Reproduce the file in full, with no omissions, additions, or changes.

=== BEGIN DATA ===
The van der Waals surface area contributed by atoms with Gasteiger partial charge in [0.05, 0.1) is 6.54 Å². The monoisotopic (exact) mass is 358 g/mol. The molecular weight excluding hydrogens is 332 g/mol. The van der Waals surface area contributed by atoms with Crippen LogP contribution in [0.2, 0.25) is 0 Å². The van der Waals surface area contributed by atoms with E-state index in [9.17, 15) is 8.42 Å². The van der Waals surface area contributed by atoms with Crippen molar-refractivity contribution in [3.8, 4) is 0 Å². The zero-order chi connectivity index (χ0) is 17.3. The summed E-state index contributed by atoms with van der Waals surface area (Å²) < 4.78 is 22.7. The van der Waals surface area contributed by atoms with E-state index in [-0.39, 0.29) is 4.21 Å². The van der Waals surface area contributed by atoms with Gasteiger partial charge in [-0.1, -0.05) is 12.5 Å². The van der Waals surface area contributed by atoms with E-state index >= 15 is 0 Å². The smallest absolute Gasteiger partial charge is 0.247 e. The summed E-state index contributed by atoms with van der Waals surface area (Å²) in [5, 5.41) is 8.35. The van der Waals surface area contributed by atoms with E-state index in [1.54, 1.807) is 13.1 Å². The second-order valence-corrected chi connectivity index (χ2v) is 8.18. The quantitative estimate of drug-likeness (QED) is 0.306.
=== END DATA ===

The van der Waals surface area contributed by atoms with Gasteiger partial charge in [0.05, 0.1) is 6.54 Å². The monoisotopic (exact) mass is 358 g/mol. The molecular weight excluding hydrogens is 332 g/mol. The van der Waals surface area contributed by atoms with Crippen LogP contribution in [0.2, 0.25) is 0 Å². The van der Waals surface area contributed by atoms with E-state index in [9.17, 15) is 8.42 Å². The van der Waals surface area contributed by atoms with Crippen molar-refractivity contribution in [3.8, 4) is 0 Å². The zero-order chi connectivity index (χ0) is 17.3. The summed E-state index contributed by atoms with van der Waals surface area (Å²) < 4.78 is 22.7. The van der Waals surface area contributed by atoms with E-state index in [-0.39, 0.29) is 4.21 Å². The van der Waals surface area contributed by atoms with Gasteiger partial charge in [-0.1, -0.05) is 12.5 Å². The van der Waals surface area contributed by atoms with E-state index >= 15 is 0 Å². The smallest absolute Gasteiger partial charge is 0.247 e. The summed E-state index contributed by atoms with van der Waals surface area (Å²) in [5, 5.41) is 8.35. The van der Waals surface area contributed by atoms with E-state index in [1.54, 1.807) is 13.1 Å². The second-order valence-corrected chi connectivity index (χ2v) is 8.18. The quantitative estimate of drug-likeness (QED) is 0.306.